Following the first round table discussions on the future of the Single European Sky on 28 May 2019 and the report of the Wise Persons Group (WPG), please find below follow up comments on behalf of the ETF with respect to those discussions and the WPG report.
Overall, we are disappointed that the ETF was not involved at all in the works of the WPG despite the fact that we represent 30.000 employees (in all categories of ATM staff: ATCOs, ATSEPS, AIS, administrative staff).
In addition, there has been little involvement of staff in the recent work involving the evolution of SES:
• Although there was a consultation process for the Airspace Architecture Study (AAS), our inputs were not properly considered. Some concepts such as ADSP bring many social consequences that were not discussed at all.
• Regarding the WPG, all ATM social partners from the employee side are quite critical towards the report. This again is further evidence that the Commission is not adequately considering the expertise of the ATM workers that is available, and it is the daily front line workers that are most aware of the problems the ATM industry is facing today.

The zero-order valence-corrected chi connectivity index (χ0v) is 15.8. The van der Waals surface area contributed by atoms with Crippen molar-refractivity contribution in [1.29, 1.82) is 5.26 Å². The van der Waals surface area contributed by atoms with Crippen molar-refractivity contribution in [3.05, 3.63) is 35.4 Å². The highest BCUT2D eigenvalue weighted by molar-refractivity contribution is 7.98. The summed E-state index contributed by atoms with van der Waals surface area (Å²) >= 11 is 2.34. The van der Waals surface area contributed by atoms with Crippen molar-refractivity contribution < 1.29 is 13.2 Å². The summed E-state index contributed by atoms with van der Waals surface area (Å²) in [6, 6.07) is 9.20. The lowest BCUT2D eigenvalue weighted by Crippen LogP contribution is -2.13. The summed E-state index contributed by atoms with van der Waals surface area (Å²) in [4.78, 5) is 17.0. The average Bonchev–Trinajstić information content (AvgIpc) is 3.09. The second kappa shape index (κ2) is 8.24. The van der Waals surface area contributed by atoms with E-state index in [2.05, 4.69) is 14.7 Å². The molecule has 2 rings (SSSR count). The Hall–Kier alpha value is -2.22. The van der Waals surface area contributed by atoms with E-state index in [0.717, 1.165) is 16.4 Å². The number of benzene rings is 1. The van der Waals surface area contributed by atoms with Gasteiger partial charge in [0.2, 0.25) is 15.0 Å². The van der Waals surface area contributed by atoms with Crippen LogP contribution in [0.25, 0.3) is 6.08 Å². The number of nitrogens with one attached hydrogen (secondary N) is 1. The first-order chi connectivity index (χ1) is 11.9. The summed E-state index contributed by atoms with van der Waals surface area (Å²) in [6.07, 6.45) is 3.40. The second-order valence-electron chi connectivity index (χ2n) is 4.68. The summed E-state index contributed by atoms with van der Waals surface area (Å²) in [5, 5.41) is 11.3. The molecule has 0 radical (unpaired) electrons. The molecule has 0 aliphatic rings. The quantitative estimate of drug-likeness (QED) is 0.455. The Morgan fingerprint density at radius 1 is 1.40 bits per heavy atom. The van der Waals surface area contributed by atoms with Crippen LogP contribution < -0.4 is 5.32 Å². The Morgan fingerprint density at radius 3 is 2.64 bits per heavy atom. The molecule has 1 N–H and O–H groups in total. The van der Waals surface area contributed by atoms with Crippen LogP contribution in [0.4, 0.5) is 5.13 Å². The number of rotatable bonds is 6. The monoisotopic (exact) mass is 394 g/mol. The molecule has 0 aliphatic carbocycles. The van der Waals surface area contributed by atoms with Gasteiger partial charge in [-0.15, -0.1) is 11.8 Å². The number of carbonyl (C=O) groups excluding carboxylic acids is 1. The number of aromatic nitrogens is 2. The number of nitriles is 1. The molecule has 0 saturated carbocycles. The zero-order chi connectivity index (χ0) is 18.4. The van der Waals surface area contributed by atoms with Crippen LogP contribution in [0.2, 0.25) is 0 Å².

There is an unhealthy culture emerging that is suggesting that the recommendations cannot be challenged, and are taken by default as correct. This is a dangerous assumption. Healthy, constructive challenge and exchange of ideas (which ETF strives to provide) can only help to strengthen any proposals going forward.
Finally, the approach followed by the WPG totally ignores the importance of the social dialogue in the EU polices and mechanisms to be implemented. Without a qualitative social dialogue, that allows management and unions to find joint solutions at all levels, including at EU level, any policies or recommendations will encounter concrete difficulties in the definition and implementation phases.